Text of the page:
However, before you turn off all the computers and shut your office door, spare a little thought for your business development and sales activity this summer. Many companies decide to dial down their marketing over the holidays as they figure not much is happening anyway. In addition, any networking and meetings are much more scarce due to the season. Follow ups are neglected and most prospects prefer to speak again in September.

This is all quite normal and helps with switching off and relaxing which we all need so badly, particularly this year. However, the problem with this approach is that due to the nature of business development activities, come the end of the summer, you will find yourself starting to build your pipeline again and as it’s nearly the end of the year, you might not secure any major sales until the beginning of 2022.

Now, if you have had a brilliant year so far and are not really looking for more business until the following year, than it’s not a problem. If you are not in this position, this might be a real problem for you and the rest of the sales team. So how can you have your cake and eat it? Here are a few suggestions:

Don’t switch off your marketing and lead generation activity all together. Instead create a summer strategy:

  • Keep lead generation and business development funnels like PPC and outreach campaigns active to ensure you keep building your pipeline.
  • Work out a rota for managing leads and involve everyone in the team. This can be a good opportunity for more people to get involved with business development and sales.
  • Arrange meetings and sign up for networking events in the weeks you are at work this summer. It will help you keep connected and have tentative conversations which may uncover and develop opportunities.
  • Have detailed conversations with prospects on your pipeline, aimed at understanding when they might want to move forward, then work out what needs to be done first and get a clear time line in place where possible.
  • Plan your diary and book meetings in advance to ensure you hit the ground running this Autumn.

Once you have done that, make sure you get your cold Pinot Grigio, or whatever tipple you prefer, out of the fridge and pour yourself a large glass. Your summer chilling can now start in earnest.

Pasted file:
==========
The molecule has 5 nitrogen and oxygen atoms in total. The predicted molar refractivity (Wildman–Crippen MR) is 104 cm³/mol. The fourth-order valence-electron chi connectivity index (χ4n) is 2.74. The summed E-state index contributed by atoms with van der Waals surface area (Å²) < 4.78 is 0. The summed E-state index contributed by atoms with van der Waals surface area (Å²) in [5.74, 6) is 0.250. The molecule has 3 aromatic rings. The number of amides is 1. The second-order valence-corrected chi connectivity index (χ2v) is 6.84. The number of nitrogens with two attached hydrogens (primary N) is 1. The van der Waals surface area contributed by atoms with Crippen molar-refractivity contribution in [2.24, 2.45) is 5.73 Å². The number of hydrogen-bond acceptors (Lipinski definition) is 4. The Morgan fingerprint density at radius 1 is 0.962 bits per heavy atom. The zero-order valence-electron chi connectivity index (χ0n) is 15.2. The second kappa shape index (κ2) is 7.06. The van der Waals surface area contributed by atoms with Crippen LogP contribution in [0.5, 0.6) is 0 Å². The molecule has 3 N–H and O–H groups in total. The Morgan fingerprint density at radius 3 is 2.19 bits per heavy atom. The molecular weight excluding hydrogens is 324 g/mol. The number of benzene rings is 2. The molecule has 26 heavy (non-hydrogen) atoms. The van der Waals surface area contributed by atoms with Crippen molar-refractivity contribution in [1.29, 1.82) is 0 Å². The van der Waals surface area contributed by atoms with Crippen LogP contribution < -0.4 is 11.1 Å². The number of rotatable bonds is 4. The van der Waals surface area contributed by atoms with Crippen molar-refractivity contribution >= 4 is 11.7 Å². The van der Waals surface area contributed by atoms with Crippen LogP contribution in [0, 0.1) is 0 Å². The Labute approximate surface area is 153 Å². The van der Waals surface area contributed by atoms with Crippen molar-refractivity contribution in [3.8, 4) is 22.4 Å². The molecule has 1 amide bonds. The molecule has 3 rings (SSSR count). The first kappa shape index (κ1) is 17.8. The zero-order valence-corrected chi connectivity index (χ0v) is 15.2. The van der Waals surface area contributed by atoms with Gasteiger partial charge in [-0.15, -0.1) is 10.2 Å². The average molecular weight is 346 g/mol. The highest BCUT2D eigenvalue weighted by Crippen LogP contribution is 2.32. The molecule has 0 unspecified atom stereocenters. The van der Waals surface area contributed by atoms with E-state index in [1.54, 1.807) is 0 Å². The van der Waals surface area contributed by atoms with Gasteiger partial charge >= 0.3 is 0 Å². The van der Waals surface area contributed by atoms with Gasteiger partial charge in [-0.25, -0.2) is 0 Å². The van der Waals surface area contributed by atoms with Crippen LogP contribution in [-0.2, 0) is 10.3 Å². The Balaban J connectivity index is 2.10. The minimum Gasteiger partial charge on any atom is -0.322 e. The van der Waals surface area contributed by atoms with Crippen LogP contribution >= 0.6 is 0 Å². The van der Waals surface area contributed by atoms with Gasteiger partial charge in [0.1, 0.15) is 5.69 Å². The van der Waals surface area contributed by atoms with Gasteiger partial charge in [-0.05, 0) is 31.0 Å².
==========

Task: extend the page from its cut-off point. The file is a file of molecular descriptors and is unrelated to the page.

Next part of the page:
We hope you find this advice practical and helpful. If you need help setting up a lead generation funnel or support keeping in touch with clients and prospects this summer, get in touch.

Our lead generation funnel

What is sales conversion support and why is it helpful?

When working on business development strategy with clients, we often come across companies who struggle to define their conversion rate. Three years ago, I wrote a blog about this which I think is still spot on. The key argument I was making is that getting both lead generation and lead conversion right, is the key to the success of any lead generation strategy. There is little point in generating leads if you cannot convert them and this can often result in wasted budgets.

To understand the problems better, take a look at the info graphic above. If you are using a lead generation agency to support your sales, you will find that most of them will support stages 1-2 of the funnel above leaving you and your team to complete stage 3. This often results in reduced return on your investment due to lack of conversion. which is why so many companies initiate lead generation campaigns which never get concluded leaving them feeling disappointed and frustrated.

As with other problems, explaining it can be easier than solving it because the solution needs to be specific and complex. We believe that you need to consider three key questions here: